Crime in Japan
Crime in Japan is lower than in all other industrialized countries. While statistics show that the overall crime rate in Japan continues to decrease, there are controversies regarding crimes committed by non-ethnic Japanese people and misconduct by police in reporting crime statistics.
The yakuza had existed in Japan well before the 1800s and followed codes similar to the bushido of the samurai. Their early operations were usually close-knit, and the leader and gang members had father-son relationships. Although this traditional arrangement continues to exist, yakuza activities are increasingly replaced by modern types of gangs that depend on force and money as organizing concepts. Nonetheless, yakuza often picture themselves as saviors of traditional Japanese virtues in a postwar society, sometimes forming ties with right-wing groups espousing the same views and attracting dissatisfied youths to their ranks.
Yakuza groups in 1990 were estimated to number more than 3,300 and together contained more than 88,000 members. Although concentrated in the largest urban prefectures, yakuza operate in most cities and often receive protection from highranking officials. After concerted police pressure in the 1960s, smaller gangs either disappeared or began to consolidate in syndicate-type organizations. In 1990, three large syndicates (Yamaguchi-gumi, Sumiyoshi-kai, Inagawa-kai) dominated organized crime in the nation and controlled more than 1,600 gangs and 42,000 gangsters. Their number have since swelled and shrunk, often coinciding with economic conditions.
The yakuza tradition also spread to the Okinawa Island in the 20th century. The Kyokuryu-kai and the Okinawa Kyokuryu-kai are the two largest known yakuza groups in Okinawa Prefecture and both have been registered as designated boryokudan groups under the Organized Crime Countermeasures Law since 1992.
In 1990 the police identified over 2.2 million Penal Code violations. Two types of violations — larceny (65.1 percent of total violation) and negligent homicide or injury as a result of accidents (26.2%) — accounted for over 90 percent of criminal offenses. In 1989 Japan experienced 1.3 robberies and 1.1 murders per 100,000 population. Japanese authorities also solve 75.9% of robbery cases and 95.9% of homicide cases.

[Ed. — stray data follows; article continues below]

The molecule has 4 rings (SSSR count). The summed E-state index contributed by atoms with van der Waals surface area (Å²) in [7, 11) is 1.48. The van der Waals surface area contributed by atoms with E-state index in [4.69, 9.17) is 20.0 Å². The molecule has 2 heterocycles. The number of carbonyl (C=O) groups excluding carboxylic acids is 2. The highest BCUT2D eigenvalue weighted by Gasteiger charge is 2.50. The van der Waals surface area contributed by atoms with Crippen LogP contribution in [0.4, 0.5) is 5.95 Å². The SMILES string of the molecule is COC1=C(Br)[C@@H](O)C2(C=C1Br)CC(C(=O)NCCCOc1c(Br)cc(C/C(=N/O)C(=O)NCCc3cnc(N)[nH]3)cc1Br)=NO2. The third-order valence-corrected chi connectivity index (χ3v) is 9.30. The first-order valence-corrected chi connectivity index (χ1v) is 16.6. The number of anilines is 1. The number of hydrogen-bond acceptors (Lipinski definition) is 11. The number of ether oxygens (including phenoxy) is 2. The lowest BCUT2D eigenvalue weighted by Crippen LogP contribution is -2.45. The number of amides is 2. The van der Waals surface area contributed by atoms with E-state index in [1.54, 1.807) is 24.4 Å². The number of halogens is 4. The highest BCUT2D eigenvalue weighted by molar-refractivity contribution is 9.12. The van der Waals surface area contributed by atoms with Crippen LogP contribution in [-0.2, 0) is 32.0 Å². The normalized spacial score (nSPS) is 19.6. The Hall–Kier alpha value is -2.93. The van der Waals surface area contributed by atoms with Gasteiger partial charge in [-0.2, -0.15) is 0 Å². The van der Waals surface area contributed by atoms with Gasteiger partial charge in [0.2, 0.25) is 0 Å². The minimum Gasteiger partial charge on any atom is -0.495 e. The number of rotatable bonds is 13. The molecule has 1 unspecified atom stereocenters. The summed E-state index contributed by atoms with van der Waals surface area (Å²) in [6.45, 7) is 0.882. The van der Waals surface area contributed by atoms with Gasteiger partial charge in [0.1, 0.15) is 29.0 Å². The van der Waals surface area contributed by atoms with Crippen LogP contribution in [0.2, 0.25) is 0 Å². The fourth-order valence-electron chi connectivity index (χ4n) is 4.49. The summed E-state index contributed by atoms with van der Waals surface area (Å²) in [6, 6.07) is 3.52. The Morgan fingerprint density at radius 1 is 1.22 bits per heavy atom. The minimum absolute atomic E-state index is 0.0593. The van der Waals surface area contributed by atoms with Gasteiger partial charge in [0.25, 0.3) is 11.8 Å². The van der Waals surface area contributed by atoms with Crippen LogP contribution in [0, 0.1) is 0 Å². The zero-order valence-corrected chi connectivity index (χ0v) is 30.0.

Recently, the number of crimes in Japan are decreasing. In 2002, the number of crimes recorded was 2,853,739. This number was halved in 2012 with 1,382,154 crimes being recorded.
Ownership of handguns is forbidden to the public, hunting rifles and ceremonial swords are registered with the police, and the manufacture and sale of firearms are regulated. The production and sale of live and blank ammunition are also controlled, as are the transportation and importation of all weapons. Crimes are seldom committed with firearms, yet knives remain a problem that the government is looking into, especially after the Akihabara massacre.
Of particular concern to the police are crimes associated with modernization. Increased wealth and technological sophistication has brought new white collar crimes, such as computer and credit card fraud, larceny involving coin dispensers, and insurance fraud. Incidence of drug abuse is minuscule, compared with other industrialized nations and limited mainly to stimulants. Japanese law enforcement authorities endeavor to control this problem by extensive coordination with international investigative organizations and stringent punishment of Japanese and foreign offenders. Traffic accidents and fatalities consume substantial law enforcement resources.
- "Outline of Boryokudan in Okinawa Prefecture", October 2007, Okinawa Prefectural Police (Japanese)
- "Comparative Criminology | Asia - Japan | San-Diego University"
- The Japanese Industrial System (De Gruyter Studies in Organization, 3rd Edition), Page 46
- "刑法犯、１０年で半減…昨年の認知は１３８万件". Yomiuri Shimbun (in Japanese). 2013-01-10. Retrieved 2013-01-10.
- This article incorporates public domain material from websites or documents of the Library of Congress Country Studies. - Japan